|At 3:00 a.m. we pushed off from Speyer and were on our way to Strasbourg, France. It was a beautiful morning – I don’t mean 3:00 a.m. Believe me, how would I know. I don’t have a goal on river cruises of getting up at 3:00 in the morning. No, no, I mean at a reasonable time after breakfast; like 8:30 a.m. So I plopped down on the top deck with the intent of working on this journal. Of course, I wasn’t working on yesterday’s adventures in Heidelberg and Speyer. No way man. I wasn’t nearly that far along in recording our travels.
Oh, and a confession or a reality check. Don’t think Joye and I have some kind of photographic memories and can recall our travels any ol’ time. Heck no. When we finish tour of, say, Cologne, we make brief notes so that later we can do what I am doing now – sitting on the top deck, pulling out our notes, and expanding on them as I write in the journal. Brief notes are great. Just need a brief reference to something in order to bring it all back and we can write about it. (At least that’s how it’s supposed to work)
But this morning, I didn’t get very far. I had good intentions, but folks kept stopping by to chat. It’s fun to write the journal, but more fun to talk with people.
At mid morning we headed down to the lounge where the #2 in command chef gave a demonstration of how to make what is called a Flamm Cake. About all I can say about it is that it looks a little like a pizza and has brandy in it. Okay, so it’s obvious I wasn’t paying attention. I was just there to eat it, which I did. Pretty good too – another slice please.
After that, we went back up on the top deck. Before long we came to a lock. No big deal, right. Well not really, but a little. As we entered, we saw that the top of the lock was leaking, something like a waterfall actually. We could have made a sprint to the stairs and got back inside the ship. But what the heck – were tough right. Bring it on. And on it came. And tough we were – well okay not really. We weren’t tough, just wet.
Okay, dried out from that and a little after noon we arrived in Strasbourg. Well, we actually docked in Kehl, Germany. On one side of the Rhine is Kehl. You turn and look on the other side and there is Strasbourg, France. Germany there; France over there. Germany. France. Okay, got it.
W e had docked by a nice park and it just so happened to be the park where President Obama gave a short speech the week before. And about a half mile away was the pedestrian - only suspension bridge that spans the Rhine and connects Kehl and Strasbourg. It is also the bridge where Obama and German Chancellor Angela Merkel walked from Kehl while French President Nicholas Sarkozy walked from Strasbourg. They met in the middle and shook hands. A good symbolic gesture and a good photo-op for all three. The official name of the bridge is the Mimram Bridge. No matter, Joye and I decided to name it the Obama Bridge.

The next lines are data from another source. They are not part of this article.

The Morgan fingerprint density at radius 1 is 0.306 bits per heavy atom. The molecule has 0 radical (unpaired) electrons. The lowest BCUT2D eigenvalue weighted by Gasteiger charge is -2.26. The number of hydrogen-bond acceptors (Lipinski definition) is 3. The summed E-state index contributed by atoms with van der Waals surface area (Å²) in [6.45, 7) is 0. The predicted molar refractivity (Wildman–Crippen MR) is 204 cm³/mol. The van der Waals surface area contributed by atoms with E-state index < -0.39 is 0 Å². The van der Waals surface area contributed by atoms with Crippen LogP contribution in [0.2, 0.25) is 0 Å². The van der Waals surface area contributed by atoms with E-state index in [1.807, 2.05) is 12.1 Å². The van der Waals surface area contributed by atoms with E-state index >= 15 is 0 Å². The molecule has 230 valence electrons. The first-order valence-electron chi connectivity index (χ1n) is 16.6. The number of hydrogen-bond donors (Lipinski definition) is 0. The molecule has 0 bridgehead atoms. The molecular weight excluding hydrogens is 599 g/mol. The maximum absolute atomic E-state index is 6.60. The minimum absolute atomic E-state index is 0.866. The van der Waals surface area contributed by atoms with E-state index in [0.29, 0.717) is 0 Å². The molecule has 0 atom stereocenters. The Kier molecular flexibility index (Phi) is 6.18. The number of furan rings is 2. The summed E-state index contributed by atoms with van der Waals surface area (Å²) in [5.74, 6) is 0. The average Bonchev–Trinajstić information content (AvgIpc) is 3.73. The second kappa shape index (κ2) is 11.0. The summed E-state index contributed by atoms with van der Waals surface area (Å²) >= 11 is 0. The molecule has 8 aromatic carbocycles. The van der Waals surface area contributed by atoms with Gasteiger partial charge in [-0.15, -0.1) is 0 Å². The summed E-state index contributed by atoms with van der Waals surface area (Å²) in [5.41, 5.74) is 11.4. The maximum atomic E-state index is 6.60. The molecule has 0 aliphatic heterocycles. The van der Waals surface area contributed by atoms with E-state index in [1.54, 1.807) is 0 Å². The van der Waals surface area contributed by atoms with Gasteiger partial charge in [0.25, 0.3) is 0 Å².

We hopped (boy, we do a lot of “hopping”) on our coach to cross the bridge from Kehl to Strasbourg. The first part of the tour would be on the coach and that will be followed by a walking tour. Oh, don’t worry – our coach didn’t take the pedestrian bridge to get to Strasbourg. Running over pedestrians makes for a bumpy ride and puts us behind schedule.
Well, our guide started off with a little background on Strasbourg and we now pass it along to you. The greater Strasbourg area has 750,000 residents and is the capital of the Alsace-Lorraine region. It is also a university town with around 50,000 students during the school year. Oh and by the way – the annual cost to attend the University of Strasbourg? Let’s see… hmm… tuition, books, fees, labs, and such. Okay, give me a sec to recheck my figures. Okay, got it. The total cost is…free. Yep, free. Now, in some parts of Germany the cost can be as “high” as $500 a semester and there was major pushback when some cities put that in place. In many parts of Europe, college is either very low cost or free. Compare that to a year at UT - $8,500 - $9,000. Ha, but I bet UT could wipe ‘em all out in football by golly!
And a little history. The area that became Strasbourg was originally settled by the Romans about 2000 years ago. The original settlement was on the Rhine, but that proved to be too dangerous as the Rhine was rather unpredictable, resulting in frequent flooding of the settlement. The Romans were far from stupid, so they said “Aha, let’s move the center of the settlement just a tad more inland.” Then they built a series of canals to bring water to the settlement; canals that still exist today – along with all the stone bridges that traverse the canals.
Back to the present day on our coach. As we headed from the Rhine to the outskirts of Strasbourg we saw some burned out buildings. What’s the deal here? Well, Obama, Merkel, Sarkozy and other Western leaders were in Strasbourg a week ago to commemorate the 60th anniversary of NATO. And that event drew in many protesters, bringing their displeasure with the crash of the world economy. In the States we had heard reports of the protests, but we were not aware there had been destruction at this level.
We went right by a burned out hotel and a Customs building. Our guide said that the hotel did not have any guests at the time and was scheduled for demolition. She said the speculation of folks is that maybe the protest leaders and Strasbourg officials got together and make a deal. What kind of deal? “Well, a deal, deal.” (For all of you class B movie fans, that’s a tip o’ the hat to the movie Kelly’s Heroes as said from Don Rickles to Telly Savalas). The protest leaders said “We’re gonna burn somethin’.” The Strasbourg official ssaid “Okay, how ‘bout this vacant hotel.” Protesters said “Deal.” So, to quote that old cliché’, it was a Win/Win. Whatever, that’s what our guide said she picked up from her sources.